Another Fossett search winds down
The Associated Press
Aspen, CO Colorado
CARSON CITY, Nev. ” The biggest search this year for Steve Fossett has ground to a halt with team members leaving a rugged mountain area without finding any sign of the aviator-adventurer who has been missing for a year.
Detailed information on the areas searched will be turned over to local authorities, who helped the 28-member team with data amassed in the extensive hunt conducted last year after Fossett disappeared during on a pleasure flight in a borrowed plane.
“While we’re disappointed, we’re glad we tried. It’s the least we can do,” said Robert Hyman, who organized the self-funded search team that had been looking for Fossett since Aug. 23. The team focused on several brush- and tree-choked canyons in the Wassuk Range about 130 miles south of Reno, Nev.
The team packed up its gear on Tuesday.
“I feel good about the effort,” Hyman said. “We did an exhaustive search and nobody got sick or was injured. We hope that any future search will be able to use the work we did as a steppingstone.”
Asked if he would try again next year, Hyman said: “It’s too early to say, but I would like to. Our team was excited about this and they want to do more.”
Lyon County, Nev., Undersheriff Joe Sanford, whose agency has an open investigation into the case, said he wasn’t surprised that Hyman’s team didn’t find Fossett given the harsh terrain “but I was kind of hoping that they might.”
Sanford praised the team for its efforts. “That’s what it’s going to take ” someone just running across the back country,” he said.
Fossett, 63, made a fortune trading futures and options on Chicago markets. He had more than 100 attempts and successes at setting records in balloons, gliders, airplanes and boats. In 2002, he became the first person to circle the world solo in a balloon. He was inducted into the National Aviation Hall of Fame in July 2007.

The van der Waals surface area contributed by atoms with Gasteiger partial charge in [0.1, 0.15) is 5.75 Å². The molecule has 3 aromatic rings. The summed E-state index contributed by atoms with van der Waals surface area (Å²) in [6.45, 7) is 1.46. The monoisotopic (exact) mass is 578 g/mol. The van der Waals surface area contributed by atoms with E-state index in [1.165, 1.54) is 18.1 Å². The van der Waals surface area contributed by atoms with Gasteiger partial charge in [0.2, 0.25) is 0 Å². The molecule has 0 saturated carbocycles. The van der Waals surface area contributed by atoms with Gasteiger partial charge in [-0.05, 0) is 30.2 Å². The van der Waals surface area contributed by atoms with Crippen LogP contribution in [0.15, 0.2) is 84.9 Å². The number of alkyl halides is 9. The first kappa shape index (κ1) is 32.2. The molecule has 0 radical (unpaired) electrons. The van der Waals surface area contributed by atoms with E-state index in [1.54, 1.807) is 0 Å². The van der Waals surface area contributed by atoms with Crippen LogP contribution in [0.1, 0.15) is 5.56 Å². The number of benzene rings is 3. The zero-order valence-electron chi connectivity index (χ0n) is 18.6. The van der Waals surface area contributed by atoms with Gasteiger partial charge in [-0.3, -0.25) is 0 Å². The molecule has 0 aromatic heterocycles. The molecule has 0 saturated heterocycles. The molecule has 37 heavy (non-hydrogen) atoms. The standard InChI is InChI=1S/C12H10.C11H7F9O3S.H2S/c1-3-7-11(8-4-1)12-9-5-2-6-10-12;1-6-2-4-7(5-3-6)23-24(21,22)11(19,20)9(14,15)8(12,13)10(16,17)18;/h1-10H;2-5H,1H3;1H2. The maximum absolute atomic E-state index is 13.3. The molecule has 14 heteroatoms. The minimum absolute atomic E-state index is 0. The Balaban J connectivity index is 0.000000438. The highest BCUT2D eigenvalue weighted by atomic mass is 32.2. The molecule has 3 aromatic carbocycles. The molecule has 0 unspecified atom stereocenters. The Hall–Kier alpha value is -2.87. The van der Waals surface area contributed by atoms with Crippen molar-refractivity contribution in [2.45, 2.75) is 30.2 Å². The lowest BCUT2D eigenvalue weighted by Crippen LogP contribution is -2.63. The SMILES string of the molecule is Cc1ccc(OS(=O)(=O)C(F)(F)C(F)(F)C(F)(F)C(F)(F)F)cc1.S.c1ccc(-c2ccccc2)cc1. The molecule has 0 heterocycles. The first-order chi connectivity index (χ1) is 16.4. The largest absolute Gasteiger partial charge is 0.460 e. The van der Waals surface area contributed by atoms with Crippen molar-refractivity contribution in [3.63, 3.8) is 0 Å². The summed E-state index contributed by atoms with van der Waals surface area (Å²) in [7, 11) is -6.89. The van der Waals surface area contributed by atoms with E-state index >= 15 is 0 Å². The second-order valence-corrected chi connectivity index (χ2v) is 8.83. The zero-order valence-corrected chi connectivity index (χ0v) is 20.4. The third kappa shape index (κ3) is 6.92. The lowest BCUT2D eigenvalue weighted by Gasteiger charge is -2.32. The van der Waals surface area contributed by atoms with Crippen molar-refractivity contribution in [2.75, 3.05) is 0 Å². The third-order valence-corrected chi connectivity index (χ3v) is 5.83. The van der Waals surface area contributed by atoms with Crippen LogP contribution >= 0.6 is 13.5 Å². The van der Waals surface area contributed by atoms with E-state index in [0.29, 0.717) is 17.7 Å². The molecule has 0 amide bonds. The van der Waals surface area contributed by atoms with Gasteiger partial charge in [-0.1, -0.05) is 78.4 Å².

He disappeared on Sept. 3, 2007, after taking off in a single-engine plane borrowed from the Flying M Ranch owned by hotel magnate Barron Hilton, near the search zone. He was last seen flying less than 100 feet above the ground not far from the ranch, according to a National Transportation Safety Board report.
The search area, dominated by towering 11,239-foot Mount Grant, was searched extensively by air and on the ground last year, but Hyman and his fellow search team members have said there was still a lot of land that didn’t get close scrutiny.
Fossett was declared legally dead by a judge in February.
A smaller search still is being conducted by Mike Larson and Kelly Stephenson of Carson City, Nev. They have been riding ATVs and hiking on foot southwest of Hawthorne for several months on days off from work.
Support Local Journalism
Support Local Journalism
Readers around Aspen and Snowmass Village make the Aspen Times’ work possible. Your financial contribution supports our efforts to deliver quality, locally relevant journalism.
Now more than ever, your support is critical to help us keep our community informed about the evolving coronavirus pandemic and the impact it is having locally. Every contribution, however large or small, will make a difference.
Each donation will be used exclusively for the development and creation of increased news coverage.
Start a dialogue, stay on topic and be civil.
If you don't follow the rules, your comment may be deleted.
User Legend: Moderator Trusted User
Because of the blockage, a detonation that might have occurred nearly a quarter-mile underground instead happened just 10 yards below the surface, shooting flames and debris onto the hillside.